The consistent challenge of leadership is to understand the future state that an organisation needs be successful. Here are some thoughts by Glenn Llopis in Forbes.

“A new type of thinking is essential if mankind is to survive and move toward higher levels.” Albert Einstein said that, but we don’t need to be geniuses to implement new thinking in business. We only need real leadership that’s innovative and courageous enough to evolve and take action now. That’s how we close the growing opportunity gaps within the three pillars of workplace/workforce, external partnerships and the marketplace/consumer. We must see these opportunities everywhere every day and anticipate the unexpected, sow those opportunities and unleash our passionate pursuits, grow those opportunities with a strategic focus and entrepreneurial spirit, and share opportunities with a generous purpose. That’s how we reinvent leadership for the 21 st century and sustain growth.

And it starts by asking one question: What are we solving for?

This is the third of five articles to help you understand what is required to answer the question and compete in today’s fiercely competitive global marketplace across a variety of industries. The articles detail the insights and frontline experiences shared by leaders of the roundtables at my June 2015 Executive Summit, “Preparing U.S. Leadership for the Seismic Cultural Demographic Shift.” The first article featured Earvin “Magic” Johnson, chairman and CEO of Magic Johnson Enterprises, and Mike Fernandez, chairman of MBF Healthcare Partners. Both use their entrepreneurial spirit and passionate pursuits of excellence to fuel business innovation that most U.S. corporations don’t see. That article - and all six in this series - shows how the Cultural Demographic Shift represents a natural evolution of American enterprise and its business models.

Companies that are run in traditional ways are suffering. Top-down, hierarchical, departmentally siloed, purely profit-driven - these are organizations where talent development is an after-thought and leadership is on a path to extinction.

At a time when it’s becoming less about the business defining the individual and more about the individual defining the business, employees at these companies are still made to feel they must check their authentic selves at the door and conform to the company way of doing things. They stay because their marketable skills grow stale and less transferable, not out of any sense of loyalty or opportunity for growth.

Into this scenario comes the influence of the cultural demographic shift, telling us that the 21st century workplace is one where people seek to express their true identity - in a community-minded, boundary-less environment that encourages individuality and creates new types of opportunities for the betterment of a healthier whole.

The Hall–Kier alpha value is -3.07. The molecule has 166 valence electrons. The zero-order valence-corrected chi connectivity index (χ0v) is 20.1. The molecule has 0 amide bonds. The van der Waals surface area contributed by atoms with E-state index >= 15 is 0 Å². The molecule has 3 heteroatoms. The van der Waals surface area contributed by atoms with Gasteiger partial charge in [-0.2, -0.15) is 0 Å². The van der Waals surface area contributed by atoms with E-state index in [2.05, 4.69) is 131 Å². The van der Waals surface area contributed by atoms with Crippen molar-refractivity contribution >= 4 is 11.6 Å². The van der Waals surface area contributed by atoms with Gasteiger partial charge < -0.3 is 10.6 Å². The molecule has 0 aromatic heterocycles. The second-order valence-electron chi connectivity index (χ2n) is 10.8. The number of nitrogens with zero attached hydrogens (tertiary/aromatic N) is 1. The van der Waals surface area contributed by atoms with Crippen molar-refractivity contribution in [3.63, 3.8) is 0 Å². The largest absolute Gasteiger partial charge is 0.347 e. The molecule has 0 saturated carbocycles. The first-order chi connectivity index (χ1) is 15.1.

The cultural demographic shift is fueling a paradigm shift in the workplace where it’s all about recognizing the unique differences in how people think, act and innovate. Diversity of thought creates “constructive disruption” that can influence new ways of thinking, new innovation and new initiatives. When the template that leaders and their companies have followed to drive growth for years begins to change, sustaining any competitive advantage becomes difficult.

A lively roundtable discussion about the 21st century workplace included not just HR executives, but business unit managers who will have a heavy influence on talent and leadership development going forward under the influence of the cultural shift.

We discussed the traditional workplace, very siloed and disconnected, which fuels miscommunication and misunderstanding, and where everyone is impelled to become a specialist of some sort. We asked ourselves, how do we move toward the 21st century workplace of the future, where departments are more interconnected, people talk across the aisle and are more personally branded than ever before? It’s a major transformation in which the workplace is becoming more transient, more mobile, more flexible, and much more diverse.

Lou Mercado, VP, Inventory Management at CVS Health (summit host and a key sponsor) is passionate about developing leaders for the 21st century workplace. He is particularly wary of falling into the trap of becoming a specialist, at a time when serving the cultural demographic shift requires a workforce made up more of generalists.

In explaining his role, Lou says: “It’s our responsibility in inventory management to understand the changing marketplace. So we spend a lot of time talking about the customer and customer-facing issues.”